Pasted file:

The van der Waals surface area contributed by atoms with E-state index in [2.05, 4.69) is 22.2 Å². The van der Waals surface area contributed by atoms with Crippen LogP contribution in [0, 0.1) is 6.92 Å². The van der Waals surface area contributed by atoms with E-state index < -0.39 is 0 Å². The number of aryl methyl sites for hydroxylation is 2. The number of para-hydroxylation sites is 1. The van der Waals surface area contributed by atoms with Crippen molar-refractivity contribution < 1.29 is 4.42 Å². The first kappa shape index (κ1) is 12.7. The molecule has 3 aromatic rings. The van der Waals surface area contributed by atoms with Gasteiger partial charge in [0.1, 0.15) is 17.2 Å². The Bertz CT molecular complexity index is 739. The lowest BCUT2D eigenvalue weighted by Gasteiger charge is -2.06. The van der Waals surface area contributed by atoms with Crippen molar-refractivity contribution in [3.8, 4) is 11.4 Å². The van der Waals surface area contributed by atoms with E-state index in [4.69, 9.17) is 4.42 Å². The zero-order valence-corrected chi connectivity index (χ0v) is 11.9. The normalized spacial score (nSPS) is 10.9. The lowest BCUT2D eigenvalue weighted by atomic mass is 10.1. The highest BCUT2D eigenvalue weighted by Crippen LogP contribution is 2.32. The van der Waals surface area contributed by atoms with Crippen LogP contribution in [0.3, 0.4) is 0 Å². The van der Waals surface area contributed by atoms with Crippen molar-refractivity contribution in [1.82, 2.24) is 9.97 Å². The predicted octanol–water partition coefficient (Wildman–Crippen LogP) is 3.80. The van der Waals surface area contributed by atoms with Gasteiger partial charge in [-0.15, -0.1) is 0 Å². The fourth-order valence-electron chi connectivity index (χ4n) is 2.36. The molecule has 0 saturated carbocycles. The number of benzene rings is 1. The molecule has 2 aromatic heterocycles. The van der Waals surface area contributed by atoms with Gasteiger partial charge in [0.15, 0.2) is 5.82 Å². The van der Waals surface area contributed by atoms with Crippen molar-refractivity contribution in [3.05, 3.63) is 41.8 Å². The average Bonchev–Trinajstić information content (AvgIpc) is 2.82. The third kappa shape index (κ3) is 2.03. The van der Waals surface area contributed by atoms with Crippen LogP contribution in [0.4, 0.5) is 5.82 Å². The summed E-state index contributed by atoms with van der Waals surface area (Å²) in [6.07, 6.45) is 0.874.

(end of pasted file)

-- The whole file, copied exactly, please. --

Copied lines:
The van der Waals surface area contributed by atoms with E-state index in [2.05, 4.69) is 22.2 Å². The van der Waals surface area contributed by atoms with Crippen LogP contribution in [0, 0.1) is 6.92 Å². The van der Waals surface area contributed by atoms with E-state index < -0.39 is 0 Å². The number of aryl methyl sites for hydroxylation is 2. The number of para-hydroxylation sites is 1. The van der Waals surface area contributed by atoms with Crippen molar-refractivity contribution < 1.29 is 4.42 Å². The first kappa shape index (κ1) is 12.7. The molecule has 3 aromatic rings. The van der Waals surface area contributed by atoms with Gasteiger partial charge in [0.1, 0.15) is 17.2 Å². The Bertz CT molecular complexity index is 739. The lowest BCUT2D eigenvalue weighted by Gasteiger charge is -2.06. The van der Waals surface area contributed by atoms with Crippen molar-refractivity contribution in [3.8, 4) is 11.4 Å². The van der Waals surface area contributed by atoms with E-state index in [4.69, 9.17) is 4.42 Å². The zero-order valence-corrected chi connectivity index (χ0v) is 11.9. The normalized spacial score (nSPS) is 10.9. The lowest BCUT2D eigenvalue weighted by atomic mass is 10.1. The highest BCUT2D eigenvalue weighted by Crippen LogP contribution is 2.32. The van der Waals surface area contributed by atoms with Crippen LogP contribution in [0.3, 0.4) is 0 Å². The van der Waals surface area contributed by atoms with Crippen molar-refractivity contribution in [1.82, 2.24) is 9.97 Å². The predicted octanol–water partition coefficient (Wildman–Crippen LogP) is 3.80. The van der Waals surface area contributed by atoms with Gasteiger partial charge in [-0.15, -0.1) is 0 Å². The fourth-order valence-electron chi connectivity index (χ4n) is 2.36. The molecule has 0 saturated carbocycles. The number of benzene rings is 1. The molecule has 2 aromatic heterocycles. The van der Waals surface area contributed by atoms with Gasteiger partial charge in [0.15, 0.2) is 5.82 Å². The van der Waals surface area contributed by atoms with Crippen molar-refractivity contribution in [3.05, 3.63) is 41.8 Å². The average Bonchev–Trinajstić information content (AvgIpc) is 2.82. The third kappa shape index (κ3) is 2.03. The van der Waals surface area contributed by atoms with Crippen LogP contribution in [0.4, 0.5) is 5.82 Å². The summed E-state index contributed by atoms with van der Waals surface area (Å²) in [6.07, 6.45) is 0.874.